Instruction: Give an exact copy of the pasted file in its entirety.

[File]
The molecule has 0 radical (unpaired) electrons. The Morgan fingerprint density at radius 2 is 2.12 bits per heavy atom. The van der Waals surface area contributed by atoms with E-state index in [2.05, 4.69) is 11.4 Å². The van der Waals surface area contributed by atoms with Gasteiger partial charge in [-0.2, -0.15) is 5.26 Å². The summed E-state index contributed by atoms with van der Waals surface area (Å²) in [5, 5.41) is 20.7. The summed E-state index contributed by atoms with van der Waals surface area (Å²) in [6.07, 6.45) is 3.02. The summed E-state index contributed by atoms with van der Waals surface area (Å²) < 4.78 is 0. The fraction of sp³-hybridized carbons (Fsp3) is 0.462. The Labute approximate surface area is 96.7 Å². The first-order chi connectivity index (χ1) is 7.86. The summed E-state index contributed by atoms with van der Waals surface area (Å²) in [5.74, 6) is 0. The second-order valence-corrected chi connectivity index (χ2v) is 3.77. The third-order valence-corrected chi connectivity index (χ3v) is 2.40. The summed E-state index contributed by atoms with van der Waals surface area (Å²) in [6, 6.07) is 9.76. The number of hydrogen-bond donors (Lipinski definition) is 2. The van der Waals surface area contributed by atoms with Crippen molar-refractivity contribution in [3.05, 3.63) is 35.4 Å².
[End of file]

The molecule has 0 radical (unpaired) electrons. The Morgan fingerprint density at radius 2 is 2.12 bits per heavy atom. The van der Waals surface area contributed by atoms with E-state index in [2.05, 4.69) is 11.4 Å². The van der Waals surface area contributed by atoms with Gasteiger partial charge in [-0.2, -0.15) is 5.26 Å². The summed E-state index contributed by atoms with van der Waals surface area (Å²) in [5, 5.41) is 20.7. The summed E-state index contributed by atoms with van der Waals surface area (Å²) in [6.07, 6.45) is 3.02. The summed E-state index contributed by atoms with van der Waals surface area (Å²) < 4.78 is 0. The fraction of sp³-hybridized carbons (Fsp3) is 0.462. The Labute approximate surface area is 96.7 Å². The first-order chi connectivity index (χ1) is 7.86. The summed E-state index contributed by atoms with van der Waals surface area (Å²) in [5.74, 6) is 0. The second-order valence-corrected chi connectivity index (χ2v) is 3.77. The third-order valence-corrected chi connectivity index (χ3v) is 2.40. The summed E-state index contributed by atoms with van der Waals surface area (Å²) in [6, 6.07) is 9.76. The number of hydrogen-bond donors (Lipinski definition) is 2. The van der Waals surface area contributed by atoms with Crippen molar-refractivity contribution in [3.05, 3.63) is 35.4 Å².